Thursday, May 2, 2013

The Reading of Books

It is said that many of the Biblical critics are highly intelligent people who have spent many hours studying the Bible. I do not question this. But sometimes I wonder, with C. S. Lewis, if they have ever read any other books or if they have totally compartmentalized the experience.  I have been been a bookworm much longer than I have been a Christian, and people do not write books that way. They do not grow up slowly in a community, nor are they made by putting pieces of sentences together from various sources. The issue is not whether the Bible is inspired by God. I would not consider such theories as explaining any secular book. Now if someone produced for me the physical or historical evidence, I might be forced, against my better judgment, to accept such a theory. But such evidence does not exist. We are asked to believe these things based on the plausibility of the theories. And the theories are not plausible. It is tempting to argue that if this is this best alternative to the inspiration of Scripture, it is a great proof of the inspiration of Scripture. But it is not really fair. It ought to be possible for someone with less scholarship and more common sense to come up with a more plausible theory. There is a kind of scholarship that want to prove its intelligence by coming up with complicated theories that do not stand up in real life. This is one such case.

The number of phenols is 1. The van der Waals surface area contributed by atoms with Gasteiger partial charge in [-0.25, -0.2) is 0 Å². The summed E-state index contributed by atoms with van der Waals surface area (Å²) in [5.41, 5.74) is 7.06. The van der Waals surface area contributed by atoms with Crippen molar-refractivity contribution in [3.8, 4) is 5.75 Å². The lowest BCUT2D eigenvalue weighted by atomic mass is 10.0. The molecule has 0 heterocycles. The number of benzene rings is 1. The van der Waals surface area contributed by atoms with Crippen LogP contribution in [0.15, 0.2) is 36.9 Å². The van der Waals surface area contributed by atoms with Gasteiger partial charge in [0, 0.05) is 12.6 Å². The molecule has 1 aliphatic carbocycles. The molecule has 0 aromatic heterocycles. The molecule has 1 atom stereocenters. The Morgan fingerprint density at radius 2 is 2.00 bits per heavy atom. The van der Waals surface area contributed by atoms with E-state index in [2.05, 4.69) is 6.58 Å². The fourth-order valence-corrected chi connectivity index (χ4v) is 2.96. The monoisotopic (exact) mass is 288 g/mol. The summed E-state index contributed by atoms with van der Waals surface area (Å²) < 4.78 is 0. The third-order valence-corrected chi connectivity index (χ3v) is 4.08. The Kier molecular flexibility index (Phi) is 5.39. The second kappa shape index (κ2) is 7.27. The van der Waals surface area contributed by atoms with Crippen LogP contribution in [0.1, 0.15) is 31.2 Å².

For comparison it is helpful to look at other literature. I have always wanted to write a book (and may still someday) called The Textual Criticism of the Red Book of Westmarch in which I prove how impossible it is that The Hobbit, The Lord of the Rings, and The Silmarillion could be written by the same man. And on their logic one could argue for Strider, Aragorn, and Elessar sources in The Lord of the Rings. Or, even leaving aside the other works of Charles Dickens, how could The Pickwick Papers, which ranges from light comedy to some incredibly dark passages, have all been by the same person? Or how could the same author have written Kidnapped and Dr. Jekyll and Mr. Hyde? Yet on the basis of far more questionable reasoning, these critics claim to be able to deduce how ancient books were written. Now the world is full of interesting theories, and people will never cease to speculate. There will always be new theories as to how The Iliad and The Odyssey were written or what the real meaning of Hamlet is. But for anyone to bet twenty dollars, let alone one's eternal destiny, on the truth of such a theory seems incredibly foolish. The truth or falsehood of Christianity has been and will continue to be argued on various grounds. But such speculation does not seem an adequate basis for arguing one way or the other.    

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